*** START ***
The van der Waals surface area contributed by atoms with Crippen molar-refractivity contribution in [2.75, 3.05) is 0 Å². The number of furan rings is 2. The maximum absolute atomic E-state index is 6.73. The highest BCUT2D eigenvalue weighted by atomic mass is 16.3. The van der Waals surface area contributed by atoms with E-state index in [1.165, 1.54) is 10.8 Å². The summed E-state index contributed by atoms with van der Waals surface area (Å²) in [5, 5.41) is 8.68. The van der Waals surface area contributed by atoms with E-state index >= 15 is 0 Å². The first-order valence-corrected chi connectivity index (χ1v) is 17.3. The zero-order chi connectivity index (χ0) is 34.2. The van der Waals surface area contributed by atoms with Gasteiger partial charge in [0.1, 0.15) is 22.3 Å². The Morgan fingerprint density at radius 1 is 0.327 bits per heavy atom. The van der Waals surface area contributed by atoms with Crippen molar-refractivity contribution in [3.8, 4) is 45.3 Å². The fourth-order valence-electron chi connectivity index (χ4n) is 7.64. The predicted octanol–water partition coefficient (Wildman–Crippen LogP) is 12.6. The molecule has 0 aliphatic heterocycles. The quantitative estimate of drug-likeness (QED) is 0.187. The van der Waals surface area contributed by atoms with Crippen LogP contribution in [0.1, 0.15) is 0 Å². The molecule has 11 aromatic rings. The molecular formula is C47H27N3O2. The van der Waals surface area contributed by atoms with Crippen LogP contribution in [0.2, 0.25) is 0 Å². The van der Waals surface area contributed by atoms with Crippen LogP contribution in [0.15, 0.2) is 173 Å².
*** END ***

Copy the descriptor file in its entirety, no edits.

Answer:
The van der Waals surface area contributed by atoms with Crippen molar-refractivity contribution in [2.75, 3.05) is 0 Å². The number of furan rings is 2. The maximum absolute atomic E-state index is 6.73. The highest BCUT2D eigenvalue weighted by atomic mass is 16.3. The van der Waals surface area contributed by atoms with E-state index in [1.165, 1.54) is 10.8 Å². The summed E-state index contributed by atoms with van der Waals surface area (Å²) in [5, 5.41) is 8.68. The van der Waals surface area contributed by atoms with E-state index >= 15 is 0 Å². The first-order valence-corrected chi connectivity index (χ1v) is 17.3. The zero-order chi connectivity index (χ0) is 34.2. The van der Waals surface area contributed by atoms with Gasteiger partial charge in [0.1, 0.15) is 22.3 Å². The Morgan fingerprint density at radius 1 is 0.327 bits per heavy atom. The van der Waals surface area contributed by atoms with Crippen molar-refractivity contribution in [3.8, 4) is 45.3 Å². The fourth-order valence-electron chi connectivity index (χ4n) is 7.64. The predicted octanol–water partition coefficient (Wildman–Crippen LogP) is 12.6. The molecule has 0 aliphatic heterocycles. The quantitative estimate of drug-likeness (QED) is 0.187. The van der Waals surface area contributed by atoms with Crippen LogP contribution in [0.1, 0.15) is 0 Å². The molecule has 11 aromatic rings. The molecular formula is C47H27N3O2. The van der Waals surface area contributed by atoms with Crippen LogP contribution in [0.2, 0.25) is 0 Å². The van der Waals surface area contributed by atoms with Crippen LogP contribution in [0.15, 0.2) is 173 Å².